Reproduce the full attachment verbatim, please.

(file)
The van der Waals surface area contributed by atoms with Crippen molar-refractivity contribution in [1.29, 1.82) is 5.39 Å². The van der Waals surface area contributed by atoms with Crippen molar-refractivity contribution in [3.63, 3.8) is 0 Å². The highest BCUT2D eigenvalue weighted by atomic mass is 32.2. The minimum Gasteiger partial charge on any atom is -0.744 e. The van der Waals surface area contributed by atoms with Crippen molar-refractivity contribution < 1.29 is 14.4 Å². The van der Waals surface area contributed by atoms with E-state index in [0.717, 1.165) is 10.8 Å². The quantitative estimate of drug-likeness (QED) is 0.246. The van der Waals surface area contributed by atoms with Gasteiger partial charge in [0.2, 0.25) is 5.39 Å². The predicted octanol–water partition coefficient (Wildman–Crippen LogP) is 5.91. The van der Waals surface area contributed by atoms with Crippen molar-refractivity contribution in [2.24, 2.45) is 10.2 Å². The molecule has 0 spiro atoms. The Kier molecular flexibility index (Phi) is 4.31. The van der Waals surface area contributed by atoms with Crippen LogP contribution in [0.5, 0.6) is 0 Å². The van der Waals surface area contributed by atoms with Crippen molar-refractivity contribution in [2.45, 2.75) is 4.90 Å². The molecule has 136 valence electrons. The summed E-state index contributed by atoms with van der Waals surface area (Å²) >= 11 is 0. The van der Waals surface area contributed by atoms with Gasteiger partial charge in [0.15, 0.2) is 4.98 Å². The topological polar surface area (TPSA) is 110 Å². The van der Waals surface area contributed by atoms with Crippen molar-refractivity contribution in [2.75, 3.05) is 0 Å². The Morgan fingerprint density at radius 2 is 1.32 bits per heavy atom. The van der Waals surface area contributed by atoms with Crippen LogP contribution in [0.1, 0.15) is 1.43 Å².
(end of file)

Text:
The van der Waals surface area contributed by atoms with Crippen molar-refractivity contribution in [1.29, 1.82) is 5.39 Å². The van der Waals surface area contributed by atoms with Crippen molar-refractivity contribution in [3.63, 3.8) is 0 Å². The highest BCUT2D eigenvalue weighted by atomic mass is 32.2. The minimum Gasteiger partial charge on any atom is -0.744 e. The van der Waals surface area contributed by atoms with Crippen molar-refractivity contribution < 1.29 is 14.4 Å². The van der Waals surface area contributed by atoms with E-state index in [0.717, 1.165) is 10.8 Å². The quantitative estimate of drug-likeness (QED) is 0.246. The van der Waals surface area contributed by atoms with Gasteiger partial charge in [0.2, 0.25) is 5.39 Å². The predicted octanol–water partition coefficient (Wildman–Crippen LogP) is 5.91. The van der Waals surface area contributed by atoms with Crippen molar-refractivity contribution in [2.24, 2.45) is 10.2 Å². The molecule has 0 spiro atoms. The Kier molecular flexibility index (Phi) is 4.31. The van der Waals surface area contributed by atoms with Crippen LogP contribution in [0.5, 0.6) is 0 Å². The van der Waals surface area contributed by atoms with Crippen molar-refractivity contribution in [2.45, 2.75) is 4.90 Å². The molecule has 136 valence electrons. The summed E-state index contributed by atoms with van der Waals surface area (Å²) >= 11 is 0. The van der Waals surface area contributed by atoms with Gasteiger partial charge in [0.15, 0.2) is 4.98 Å². The topological polar surface area (TPSA) is 110 Å². The van der Waals surface area contributed by atoms with Crippen molar-refractivity contribution in [2.75, 3.05) is 0 Å². The Morgan fingerprint density at radius 2 is 1.32 bits per heavy atom. The van der Waals surface area contributed by atoms with Crippen LogP contribution in [0.1, 0.15) is 1.43 Å².